In the great pantheon of Marvel villains, you could make a case that Thanos reigns supreme. You’d be wrong of course (All hail Doom!), but whether you’re talking sheer cosmic might, sheer number of times he genuinely ended all life, or sheer Marvel Cinematic Universe Big Bad Q Rating, Thanos is an all-time great.
What is perhaps most remarkable is how definitively Thanos is tied to the singular vision and voice of Marvel Cosmic Allfather Jim Starlin. As those My Marvelous Year readers who just finished Marvel Comics in the 1970’s know well, Starlin’s Thanos owns any mid-70’s year simply by appearing, whether he’s ascending to Godhood in the pages of Captain Marvel or manipulating Adam Warlock in a duel with the Magus.
So let me say first and foremost, reading and re-reading the new Infinity Trilogy is an absolute pleasure. Simply living in the cosmic realm of Starlin with Thanos as his point of view narrator is about as good as it gets. Nobody captures the pragmatic cruelty of Thanos like Starlin, somehow positioning a known mass murderer as the smartest, most reasonable character in any room.
With Infinity Finale, the trilogy that began back in 2013’s Infinity Revelation original graphic novel now concludes, and if it’s Starlin’s final dance with the so-called “Mad Titan,” it’s an appropriately fun and heady ride.
For the most part, Infinity Finale picks up right where the Infinity Relativity left off, with Thanos in Death’s embrace, as is his wont. A brief timeslip forward sets up a post-Annihilation Wave band of Marvel heroes hiding out on the Moon, plotting a last desperate gasp to halt the increasingly enhanced Annihilus.
It’s an energized post-apocalyptic romp, with Thanos asserting himself as the collected survivor’s last gasp, easily declaring his dominance over the likes of Doctor Doom ( Starlin Thanos > Starlin Doom, whereas Hickman Doom > Hickman Thanos), and manipulating the heroic sacrifice of Nightcrawler to his own revenge-filled machinations against Annihilus.
While all of this sets up some wonderfully devastating action from the pencils of fellow Infinity Gauntlet icon Ron Lim, it does also raise some questions. Sure, watching Loki battle for his life against an Annihilation Wave is something I’m always going to enjoy, but what happened to the big picture here? It sure seemed like back in Infinity Revelation that Starlin was plotting something grander than yet another universal implosion and mere revenge for Thanos?
In 2016, this is the downside of Starlin’s grand design – When every story ends with the end of all life, how do you go bigger? How do you actually up the stakes?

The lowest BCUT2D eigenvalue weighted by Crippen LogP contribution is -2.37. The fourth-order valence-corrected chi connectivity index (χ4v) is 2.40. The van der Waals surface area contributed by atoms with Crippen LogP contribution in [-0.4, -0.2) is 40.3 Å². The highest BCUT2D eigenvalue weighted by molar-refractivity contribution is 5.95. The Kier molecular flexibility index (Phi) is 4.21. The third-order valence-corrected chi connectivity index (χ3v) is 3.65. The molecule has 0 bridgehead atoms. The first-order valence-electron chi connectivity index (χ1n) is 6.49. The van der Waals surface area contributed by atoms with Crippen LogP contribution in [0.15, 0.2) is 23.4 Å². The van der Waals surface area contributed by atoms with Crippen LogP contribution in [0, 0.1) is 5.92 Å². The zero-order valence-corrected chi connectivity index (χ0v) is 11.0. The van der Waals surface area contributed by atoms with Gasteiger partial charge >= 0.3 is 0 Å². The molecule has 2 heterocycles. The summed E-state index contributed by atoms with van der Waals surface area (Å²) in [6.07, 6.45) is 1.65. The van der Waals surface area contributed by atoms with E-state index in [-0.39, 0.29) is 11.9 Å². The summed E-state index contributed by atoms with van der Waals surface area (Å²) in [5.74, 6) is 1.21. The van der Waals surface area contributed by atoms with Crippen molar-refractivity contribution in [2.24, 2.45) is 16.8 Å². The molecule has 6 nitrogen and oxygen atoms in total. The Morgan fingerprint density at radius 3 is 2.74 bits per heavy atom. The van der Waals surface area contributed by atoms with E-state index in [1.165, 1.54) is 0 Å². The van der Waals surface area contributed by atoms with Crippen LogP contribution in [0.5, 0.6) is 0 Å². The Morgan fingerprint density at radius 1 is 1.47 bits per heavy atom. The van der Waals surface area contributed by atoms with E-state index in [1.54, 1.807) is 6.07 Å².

It seemed as if Infinity Revelation was playing with issues of comic book continuity, and blended reality, with Adam Warlock changing costumes near every other panel, and Thanos himself wondering about his mysterious infatuation with Earth. Likewise, the cosmic embodiments of Infinity, Eternity, and the Living Tribunal all spoke of the mysterious master plan above their pay grade.
Infinity Finale does deliver on revealing this cosmic being, although I felt a slight letdown. The plot, and the ending reveal all work, but I had my mind set on something even grander, with Thanos meeting his maker and leaving forever changed.
Therein lies the beauty of Starlin’s design, though – There’s a 111% chance I just missed the implications, even after two re-reads. The text is always a blissful blend of comic book action and enough cosmic philosophy to send Carl Sagan breakdancing in the streets.
As is, it’s impossible for me to not recommend the New Infinity Trilogy, and while it’s a more muted series of comics than Infinity Gauntlet, seeing the world through Starlin’s Thanos is an opportunity I’ll never willingly pass by.
Thanos: Infinity Finale Continuity
One of the more compelling elements of Starlin’s return to Thanos has been which elements of modern Marvel continuity grabbed his eye. Infinity Revelation frequently referenced the Annihilators and 2013’s Infinity, while Infinity Relativity made no bones about the influence of Annihilation on the Marvel cosmic scene.
Infinity Finale complicates matters by referencing events from the New Avengers build to Hickman and Ribic’s Secret Wars.
Here’s my no-prize of a solution in the Thanos reading order: The Infinity Trilogy must be read after New Avengers #8 but before Secret Wars. This way the Finale’s big conclusion can actually happen, and Thanos remains available for the remainder of Secret Wars.
Of course, you could also simply read the Starlin-verse as an entirely separate entity, and not really worry about Hickman-verse Thanos. It’s your thang, do what you wanna do.